Wash/Bathe: a person's desire separated.
All we have spoken of thus far, being cut to the heart, being cut free from the false vine and being circumcised in heart, are all matters to do with spiritual cleansing i.e. separation from sin and being set apart for God.
As we have observed, this is a painful experience, which brings humiliation to our flesh and a separation from those things we once clung to so dearly.
We have looked at the spiritual, but what is the physical demonstration of these events taking place in the heart?
All these things are summed-up in the natural aspects of water baptism.
To fully understand water baptism, we must at this point recognise God’s purpose and calling upon all those who would be disciples of Jesus.
1Peter 2: 9 But you are a chosen generation, a royal priesthood, a holy nation, His own special people, that you may proclaim the praises of Him who called you out of darkness into His marvellous light;
Did you notice that Peter says plainly that we are called to be part of a “royal priesthood”? Therefore, our entering into that royal priesthood should be patterned on the way in which the priests of the OT entered their calling as priests.
The first step in preparation for the consecration of Aaron and his sons as priests is recorded in Leviticus 8:6
Then Moses brought Aaron and his sons and washed them with water.
There is a close connection between the word “washed” and the word “baptism”.
In Hebrew the word washed means: to lave (the whole or a part of a thing): bathe (self), wash (self).
In the Greek the word baptism means: to make whelmed (i.e. fully wet) to wash.
If you read Leviticus 8 you will note that this washing, or baptism, took place before Aaron and his sons could be dressed in the Holy garments of the High Priest and priests and before they could be anointed and sprinkled with the blood and the oil. This washing or baptism was the first step in their consecration as priests.
Remember that principal we learned from the Apostle Paul:
1Corinthians 15: 46 However, the spiritual is not first, but the natural, and afterward the spiritual.
I believe that water baptism is the natural manifestation of the spiritual truths regarding a believer being cut to the heart, cut free from the false vine, being circumcised in heart and grafted into the True Vine. But, according to the Apostle Paul’s principle the natural must come before we can enter the fullness of the spiritual truth regarding these things.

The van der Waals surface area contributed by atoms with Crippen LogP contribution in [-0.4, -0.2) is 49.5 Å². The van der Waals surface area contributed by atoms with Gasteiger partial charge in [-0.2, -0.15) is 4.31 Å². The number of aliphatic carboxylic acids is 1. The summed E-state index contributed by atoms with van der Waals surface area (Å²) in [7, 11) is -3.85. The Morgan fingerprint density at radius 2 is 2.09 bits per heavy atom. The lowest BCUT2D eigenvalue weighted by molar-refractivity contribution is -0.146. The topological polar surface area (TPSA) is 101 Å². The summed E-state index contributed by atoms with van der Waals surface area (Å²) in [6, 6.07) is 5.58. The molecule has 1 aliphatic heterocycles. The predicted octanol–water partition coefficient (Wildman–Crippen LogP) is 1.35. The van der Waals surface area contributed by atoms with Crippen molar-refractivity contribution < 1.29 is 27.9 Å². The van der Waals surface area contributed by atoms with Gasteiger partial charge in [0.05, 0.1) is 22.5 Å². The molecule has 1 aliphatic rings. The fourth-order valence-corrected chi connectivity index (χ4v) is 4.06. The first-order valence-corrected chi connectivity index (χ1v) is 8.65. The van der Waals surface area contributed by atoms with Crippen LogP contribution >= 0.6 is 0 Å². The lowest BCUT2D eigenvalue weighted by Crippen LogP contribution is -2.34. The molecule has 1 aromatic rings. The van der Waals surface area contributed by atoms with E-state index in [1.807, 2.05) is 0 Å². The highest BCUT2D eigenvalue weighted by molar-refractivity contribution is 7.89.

What I am saying is this: you can have a great deal of information about being “cut to the heart”, being cut free from the false vine, being circumcised in heart and being grafted into the True Vine; but, the full revelation of these things can only be realised in us after we have fulfilled the natural requirement of the Word. Water baptism brings us into a place where the information we have becomes divinely formed in us as spiritual life.
The word “consecration” is vital in understanding this natural pattern, laid out for us in the OT, which precedes the spiritual reality of the NT.
Leviticus 8: 22 And he (Moses) brought the other ram, the ram of consecration: and Aaron and his sons laid their hands upon the head of the ram.
The word consecration, as used here means: a setting (of gems), or dedicatory sacrifice, be set.
The significance of this is clearly apparent when we relate it back to the reality of being grafted into Christ, the True Vine. Being grafted into Christ is like a jewel being set into a ring or a crown.
Zechariah 9: 16 The LORD their God will save them in that day, as the flock of His people. For they shall be like the jewels of a crown, Lifted like a banner over His land;
Malachi 3: 17 “They shall be Mine," says the LORD of hosts, "On the day that I make them My jewels. And I will spare them as a man spares his own son who serves him."
This establishes the fact that water baptism should be the first step in our consecration, our setting, or being grafted into the royal priesthood that Peter spoke of.
It is also worthy of note that it was the blood of the consecration lamb that was applied to the right ear, the right thumb and the right big toe of Aaron and his sons. It was also the blood from this animal that was mixed with the anointing oil and sprinkled upon them and upon the holy garments.
Also, as the Consecration Lamb, Jesus during His crucifixion, had His own blood applied to His head, His hands and His feet, just as Aaron and his sons had the blood applied at their consecration. You see, the crucifixion of Jesus and the reality of baptism are inseparable.
Romans6: 3-11 Or do you not know that as many of us as were baptised into Christ Jesus were baptised into His death? Therefore, we were buried with Him through baptism into death, that just as Christ was raised from the dead by the glory of the Father, even so we also should walk in newness of life. For if we have been united together in the likeness of His death, certainly we also shall be in the likeness of His resurrection, knowing this, that our old man was crucified with Him, that the body of sin might be done away with, that we should no longer be slaves of sin. For he who has died has been freed from sin. Now if we died with Christ, we believe that we shall also live with Him, knowing that Christ, having been raised from the dead, dies no more. Death no longer has dominion over Him. For the death that He died, He died to sin once for all; but the life that He lives, He lives to God. Likewise, you also, reckon yourselves to be dead indeed to sin, but alive to God in Christ Jesus our Lord.